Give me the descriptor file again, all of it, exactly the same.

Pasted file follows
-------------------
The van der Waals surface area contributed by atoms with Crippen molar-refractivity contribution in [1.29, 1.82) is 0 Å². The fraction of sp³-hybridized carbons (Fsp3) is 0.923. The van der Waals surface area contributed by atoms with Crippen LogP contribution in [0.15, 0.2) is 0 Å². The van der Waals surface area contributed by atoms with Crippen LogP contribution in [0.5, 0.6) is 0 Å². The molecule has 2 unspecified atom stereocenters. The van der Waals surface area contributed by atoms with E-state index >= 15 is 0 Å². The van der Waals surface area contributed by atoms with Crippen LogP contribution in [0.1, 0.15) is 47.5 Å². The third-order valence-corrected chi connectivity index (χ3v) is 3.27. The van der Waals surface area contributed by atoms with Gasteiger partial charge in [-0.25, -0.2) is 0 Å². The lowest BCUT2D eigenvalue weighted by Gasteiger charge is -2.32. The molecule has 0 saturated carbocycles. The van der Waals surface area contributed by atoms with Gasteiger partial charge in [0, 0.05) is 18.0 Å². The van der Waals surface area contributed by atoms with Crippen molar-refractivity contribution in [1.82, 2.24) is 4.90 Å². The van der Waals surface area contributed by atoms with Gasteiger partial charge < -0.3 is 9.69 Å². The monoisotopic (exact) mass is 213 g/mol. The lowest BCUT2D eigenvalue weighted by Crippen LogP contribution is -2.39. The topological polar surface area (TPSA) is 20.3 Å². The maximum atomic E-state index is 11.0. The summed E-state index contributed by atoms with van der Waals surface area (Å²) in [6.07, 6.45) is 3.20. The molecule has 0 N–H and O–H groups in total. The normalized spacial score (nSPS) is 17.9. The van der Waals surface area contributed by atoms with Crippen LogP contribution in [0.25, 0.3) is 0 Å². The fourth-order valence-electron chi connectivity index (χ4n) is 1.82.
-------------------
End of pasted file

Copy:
The van der Waals surface area contributed by atoms with Crippen molar-refractivity contribution in [1.29, 1.82) is 0 Å². The fraction of sp³-hybridized carbons (Fsp3) is 0.923. The van der Waals surface area contributed by atoms with Crippen LogP contribution in [0.15, 0.2) is 0 Å². The van der Waals surface area contributed by atoms with Crippen LogP contribution in [0.5, 0.6) is 0 Å². The molecule has 2 unspecified atom stereocenters. The van der Waals surface area contributed by atoms with E-state index >= 15 is 0 Å². The van der Waals surface area contributed by atoms with Crippen LogP contribution in [0.1, 0.15) is 47.5 Å². The third-order valence-corrected chi connectivity index (χ3v) is 3.27. The van der Waals surface area contributed by atoms with Gasteiger partial charge in [-0.25, -0.2) is 0 Å². The lowest BCUT2D eigenvalue weighted by Gasteiger charge is -2.32. The molecule has 0 saturated carbocycles. The van der Waals surface area contributed by atoms with Gasteiger partial charge in [0, 0.05) is 18.0 Å². The van der Waals surface area contributed by atoms with Crippen molar-refractivity contribution in [1.82, 2.24) is 4.90 Å². The van der Waals surface area contributed by atoms with Gasteiger partial charge < -0.3 is 9.69 Å². The monoisotopic (exact) mass is 213 g/mol. The lowest BCUT2D eigenvalue weighted by Crippen LogP contribution is -2.39. The topological polar surface area (TPSA) is 20.3 Å². The maximum atomic E-state index is 11.0. The summed E-state index contributed by atoms with van der Waals surface area (Å²) in [6.07, 6.45) is 3.20. The molecule has 0 N–H and O–H groups in total. The normalized spacial score (nSPS) is 17.9. The van der Waals surface area contributed by atoms with Crippen LogP contribution in [0.25, 0.3) is 0 Å². The fourth-order valence-electron chi connectivity index (χ4n) is 1.82.